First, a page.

16. In the light of those observations, and of the findings of the Upper Tribunal in Izuazu (Article 8 - new rules) Nigeria  UKUT 45 at paragraphs 53 to 59 as referred to by the Court of Appeal in MF, it seems to me that Judge Maciel misunderstood the meaning of "insurmountable obstacles" in EX.1 and applied too high a test. Had she applied the test of "reasonableness", as she was required to do, she ought to have found, on the basis of the findings that she made at paragraph 28, that section EX.1(b) of Appendix FM applied to the appellant such that he was able to meet the requirements of the immigration rules. Accordingly she ought to have allowed the appeal on that basis.
17. That is not the end of the matter, as it is the respondent's case, at paragraph d) of the grounds of appeal, that the judge's finding that it would be unreasonable to require Ms Fearon to live in Cameroon was misguided. However, in my view, that amounts to little more than a disagreement with her findings. The judge gave full and detailed reasons, at paragraph 28, for reaching the conclusion that she did. She was fully aware of the availability of medical treatment for the sponsor in Cameroon and took that into account. She was also fully aware of, and took into account the appellant's past behaviour. She was perfectly aware that the appellant had been living in the United Kingdom without any lawful basis, that he had obtained his employment by misrepresenting his nationality and immigration status, that he had used a false document to retain his employment and that he had been deceitful in failing to inform Ms Fearon of his true status. Those were factors to which she repeatedly made reference, both in the recording of the evidence and in her findings at paragraphs 14, 26 and 27 and it is clear that she had those very much in mind when reaching her conclusions. She nevertheless concluded that Ms Fearon remained committed to the relationship and that the relationship was a genuine and subsisting one for both parties, that Ms Fearon had no knowledge of the appellant's immigration position, and she found, at paragraphs 27 to 29, that the negative factors were outweighed by the positive ones. She reached that conclusion upon a full and careful assessment of the evidence, giving full and cogent reasons for her findings and was accordingly entitled to conclude as she did.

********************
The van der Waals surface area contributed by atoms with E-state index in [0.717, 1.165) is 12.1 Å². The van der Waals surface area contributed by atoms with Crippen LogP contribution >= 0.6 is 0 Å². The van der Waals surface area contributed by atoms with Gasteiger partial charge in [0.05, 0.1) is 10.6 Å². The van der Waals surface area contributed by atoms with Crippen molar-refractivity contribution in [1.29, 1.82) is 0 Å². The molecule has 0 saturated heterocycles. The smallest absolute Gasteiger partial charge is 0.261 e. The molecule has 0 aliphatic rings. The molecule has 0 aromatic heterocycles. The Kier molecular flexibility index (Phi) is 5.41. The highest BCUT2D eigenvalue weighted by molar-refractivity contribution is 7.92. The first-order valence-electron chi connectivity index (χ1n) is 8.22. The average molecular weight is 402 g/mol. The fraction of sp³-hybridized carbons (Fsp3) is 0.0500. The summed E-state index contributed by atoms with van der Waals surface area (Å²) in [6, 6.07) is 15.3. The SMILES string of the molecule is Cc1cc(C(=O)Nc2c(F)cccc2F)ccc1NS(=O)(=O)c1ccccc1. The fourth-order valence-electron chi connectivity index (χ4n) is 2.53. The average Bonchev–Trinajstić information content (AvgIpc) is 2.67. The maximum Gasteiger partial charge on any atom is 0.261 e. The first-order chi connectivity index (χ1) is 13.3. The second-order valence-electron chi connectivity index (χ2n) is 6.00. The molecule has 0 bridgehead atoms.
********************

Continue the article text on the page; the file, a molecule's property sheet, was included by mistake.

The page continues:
18. Mr Avery did not seek to make further submissions on that aspect of the decision but sought instead to challenge the judge's findings on Suitability. However the grounds of appeal did not challenge those findings and that was not the basis for the grant of permission. Nevertheless, I have considered his submissions in that regard. It was his case that the judge had failed to give adequate weight to the public interest and had instead erroneously placed weight on the appellant's good employment record without considering that he was not entitled to work and that he had obtained his employment on the basis of false representations and forged documentation. However it seems to me that she took all of those factors into account and was fully aware of the Secretary of State's position and of the numerous concerns she had, as she recorded at paragraph 4 of her determination and in her findings at paragraphs 14 and 27. As Mr Bandegani submitted in responding to Mr Avery's challenge, section S-LTR.1.6 involved a consideration of various factors which, taken as a whole, led to a conclusion that it was undesirable to allow an applicant to remain in the United Kingdom. Having considered all the factors in the appellant's favour and those weighing against him, the judge concluded that the appellant's offence was not so serious as to amount to a suitability bar on its own. That was a conclusion that she was entitled to reach. It seems to me that Mr Avery's challenge amounted to a disagreement with the weight she attached to the negative factors rather than a basis upon which to conclude that she had erred in law in her findings on Suitability.
19. The question therefore remains as to whether the judge's error in relation to her findings on EX.1 is such that her decision has to be set aside, when in fact the end result would be that the appeal is still to be allowed, albeit on a different basis. That was the subject of some discussion upon which neither party had any particular opinion. Mr Avery advised me that in the event I decided to set aside the determination on that basis, he had no further submissions to make as regards the re-making of the decision and agreed that if I found no other error of law, there was nothing further to be said.
20. It seems to me that the judge's error in her interpretation of "insurmountable obstacles" is a fundamental one, given that it led to her dismissing the appeal under the immigration rules. As I have found above, had she applied the proper test in considering "insurmountable obstacles" she ought, on the findings that she made at paragraph 28, to have allowed the appeal under the immigration rules on the basis that section EX.1 applied to the appellant. Accordingly, I set aside her decision and re-make it by allowing the appeal under the immigration rules.
21. The making of the decision by the First-tier Tribunal involved the making of an error on a point of law. I set aside that decision and re-make it by substituting a decision allowing the appeal under the immigration rules.
Upper Tribunal Judge Kebede